DS101M Half Unit
Fundamentals of Data Science
This information is for the 2021/22 session.
Prof Kenneth Benoit PEL.4.01C
This module is designed for students on social science degree programmes who do not have A-level Mathematics (e.g. in Anthropology, Law, and Social Policy).
This course is designed to introduce students to data science and its practice: how it works and how it can produce insights from social, political, and economic data. It combines accessible knowledge in data science as a field of study, with practical knowledge about data science as a career path. By combining case studies in applications of both with the study of the content of data science, it aims for a coverage of data science that is both pedagogic but accessible, as well as fundamentally applied and practical. It combines three perspectives: inferential thinking, computational thinking, and real-world relevance.
The topics covered include:
- the fundamentals of the data science approach, with an emphasis on social scientific analysis and the study of the social, political, and economic worlds;
- a survey of the forms of data and the challenges of working with data, including an overview of databases;
- the basis of computational thinking and algorithmic design;
- an introduction to the logic of statistical inference including probability and probability distributions and how they form the basis for statistical decision-making;
- a survey of the basic techniques of statistical learning and machine learning, including a comparison of different approaches, including supervised and unsupervised methods;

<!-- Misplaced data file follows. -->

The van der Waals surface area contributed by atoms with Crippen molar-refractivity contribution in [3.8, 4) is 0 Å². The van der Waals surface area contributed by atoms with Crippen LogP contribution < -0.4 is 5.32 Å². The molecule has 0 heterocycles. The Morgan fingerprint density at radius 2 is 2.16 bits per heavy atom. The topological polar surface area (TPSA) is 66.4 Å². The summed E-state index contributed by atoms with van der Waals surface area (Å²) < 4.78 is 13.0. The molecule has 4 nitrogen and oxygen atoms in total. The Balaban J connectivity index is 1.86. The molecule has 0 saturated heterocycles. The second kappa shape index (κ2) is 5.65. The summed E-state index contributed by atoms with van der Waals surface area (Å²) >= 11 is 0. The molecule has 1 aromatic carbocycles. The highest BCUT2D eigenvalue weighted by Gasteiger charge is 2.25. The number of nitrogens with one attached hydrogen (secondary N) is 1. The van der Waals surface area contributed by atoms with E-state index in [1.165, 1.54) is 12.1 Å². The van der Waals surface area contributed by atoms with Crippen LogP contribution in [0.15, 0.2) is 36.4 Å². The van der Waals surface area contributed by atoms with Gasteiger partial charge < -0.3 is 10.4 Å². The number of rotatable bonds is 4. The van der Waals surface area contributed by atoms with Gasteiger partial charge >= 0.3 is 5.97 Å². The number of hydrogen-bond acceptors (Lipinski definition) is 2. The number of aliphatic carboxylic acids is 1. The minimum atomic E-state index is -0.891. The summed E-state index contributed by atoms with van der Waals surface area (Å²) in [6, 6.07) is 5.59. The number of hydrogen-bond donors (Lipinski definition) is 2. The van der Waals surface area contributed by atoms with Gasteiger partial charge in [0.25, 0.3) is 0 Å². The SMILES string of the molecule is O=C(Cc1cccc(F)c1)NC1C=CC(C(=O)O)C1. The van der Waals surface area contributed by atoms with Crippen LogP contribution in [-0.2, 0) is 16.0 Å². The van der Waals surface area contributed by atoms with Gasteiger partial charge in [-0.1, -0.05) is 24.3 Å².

- how to integrate the insights from data analytics into knowledge generation and decision-making;
- examples of methods for working with unstructured data, such as text mining.
Our applications are drawn from the social science fields represented at the LSE but also from private and public sector non-academic examples.
16 hours and 40 minutes of lectures and 7 hours and 30 minutes of classes in the MT.
A combination of classes and lectures totalling 30 hours across Michaelmas Term.
Reading week in Week 6.
Students will be expected to produce 9 other pieces of coursework and 1 other piece of coursework in the MT.
Students will be presented with guided questions to answer in completing each week's reading, and discuss these in each class session. They will participate actively in presenting the answers of the questions to the group.
- Saltz, J. S., & Stanton, J. M. (2017). An introduction to data science. Sage Publications.
- Denning, P. J., & Tedre, M. (2019). Computational thinking. MIT Press.
- Shan, C. (2015). The Data Science Handbook: Advice and Insights from 25 Amazing Data Scientists. Data Science Bookshelf.
- Schutt, R., & O'Neil, C. (2014). Doing data science: Straight talk from the frontline. O'Reilly.
- Knaflic, C. N. (2015). Storytelling with data: A data visualization guide for business professionals. John Wiley & Sons.
- Mayer-Schönberger, V., & Cukier, K. (2013). Big data: A revolution that will transform how we live, work, and think. Houghton Mifflin Harcourt.
Essay (30%, 1500 words) and presentation (10%) in the MT.
Essay (60%, 2000 words) in the LT.
Department: Data Science Institute
Total students 2020/21: Unavailable
Average class size 2020/21: Unavailable
Capped 2020/21: No
Value: Half Unit
Personal development skills
- Team working
- Problem solving
- Application of information skills
- Application of numeracy skills
- Commercial awareness
- Specialist skills